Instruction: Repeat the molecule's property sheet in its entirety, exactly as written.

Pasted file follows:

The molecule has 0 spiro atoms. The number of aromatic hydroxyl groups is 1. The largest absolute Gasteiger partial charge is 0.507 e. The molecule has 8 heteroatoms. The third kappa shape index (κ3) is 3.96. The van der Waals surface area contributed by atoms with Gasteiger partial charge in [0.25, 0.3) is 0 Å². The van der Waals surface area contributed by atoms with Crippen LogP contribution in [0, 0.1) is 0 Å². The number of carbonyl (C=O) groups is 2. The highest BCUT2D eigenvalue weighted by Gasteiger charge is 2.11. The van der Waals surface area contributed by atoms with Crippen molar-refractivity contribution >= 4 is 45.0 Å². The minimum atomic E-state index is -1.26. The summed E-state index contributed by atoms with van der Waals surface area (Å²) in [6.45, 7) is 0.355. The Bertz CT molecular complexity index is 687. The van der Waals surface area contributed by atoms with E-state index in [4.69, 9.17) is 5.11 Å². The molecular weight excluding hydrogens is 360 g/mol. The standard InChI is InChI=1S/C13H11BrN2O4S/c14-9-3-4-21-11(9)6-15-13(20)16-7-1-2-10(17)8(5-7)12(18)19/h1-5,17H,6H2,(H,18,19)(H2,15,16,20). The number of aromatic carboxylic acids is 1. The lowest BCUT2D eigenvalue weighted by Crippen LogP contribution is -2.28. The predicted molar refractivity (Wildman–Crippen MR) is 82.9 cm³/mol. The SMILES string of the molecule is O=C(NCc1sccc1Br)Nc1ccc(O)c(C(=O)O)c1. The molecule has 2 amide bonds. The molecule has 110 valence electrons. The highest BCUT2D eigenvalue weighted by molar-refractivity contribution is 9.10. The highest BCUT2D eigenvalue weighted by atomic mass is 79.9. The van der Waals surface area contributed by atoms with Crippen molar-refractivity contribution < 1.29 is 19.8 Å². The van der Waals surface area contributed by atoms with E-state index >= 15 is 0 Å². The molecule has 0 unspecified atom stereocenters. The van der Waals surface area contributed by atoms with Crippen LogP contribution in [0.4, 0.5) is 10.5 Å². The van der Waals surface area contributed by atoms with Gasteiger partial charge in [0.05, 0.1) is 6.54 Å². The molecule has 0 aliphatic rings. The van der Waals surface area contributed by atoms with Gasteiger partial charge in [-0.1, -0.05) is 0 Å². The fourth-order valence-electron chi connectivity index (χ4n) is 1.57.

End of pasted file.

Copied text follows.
The molecule has 0 spiro atoms. The number of aromatic hydroxyl groups is 1. The largest absolute Gasteiger partial charge is 0.507 e. The molecule has 8 heteroatoms. The third kappa shape index (κ3) is 3.96. The van der Waals surface area contributed by atoms with Gasteiger partial charge in [0.25, 0.3) is 0 Å². The van der Waals surface area contributed by atoms with Crippen LogP contribution in [0, 0.1) is 0 Å². The number of carbonyl (C=O) groups is 2. The highest BCUT2D eigenvalue weighted by Gasteiger charge is 2.11. The van der Waals surface area contributed by atoms with Crippen molar-refractivity contribution >= 4 is 45.0 Å². The minimum atomic E-state index is -1.26. The summed E-state index contributed by atoms with van der Waals surface area (Å²) in [6.45, 7) is 0.355. The Bertz CT molecular complexity index is 687. The van der Waals surface area contributed by atoms with E-state index in [4.69, 9.17) is 5.11 Å². The molecular weight excluding hydrogens is 360 g/mol. The standard InChI is InChI=1S/C13H11BrN2O4S/c14-9-3-4-21-11(9)6-15-13(20)16-7-1-2-10(17)8(5-7)12(18)19/h1-5,17H,6H2,(H,18,19)(H2,15,16,20). The number of aromatic carboxylic acids is 1. The lowest BCUT2D eigenvalue weighted by Crippen LogP contribution is -2.28. The predicted molar refractivity (Wildman–Crippen MR) is 82.9 cm³/mol. The SMILES string of the molecule is O=C(NCc1sccc1Br)Nc1ccc(O)c(C(=O)O)c1. The molecule has 2 amide bonds. The molecule has 110 valence electrons. The highest BCUT2D eigenvalue weighted by molar-refractivity contribution is 9.10. The highest BCUT2D eigenvalue weighted by atomic mass is 79.9. The van der Waals surface area contributed by atoms with Crippen molar-refractivity contribution < 1.29 is 19.8 Å². The van der Waals surface area contributed by atoms with E-state index >= 15 is 0 Å². The molecule has 0 unspecified atom stereocenters. The van der Waals surface area contributed by atoms with Crippen LogP contribution in [0.4, 0.5) is 10.5 Å². The van der Waals surface area contributed by atoms with Gasteiger partial charge in [0.05, 0.1) is 6.54 Å². The molecule has 0 aliphatic rings. The van der Waals surface area contributed by atoms with Gasteiger partial charge in [-0.1, -0.05) is 0 Å². The fourth-order valence-electron chi connectivity index (χ4n) is 1.57.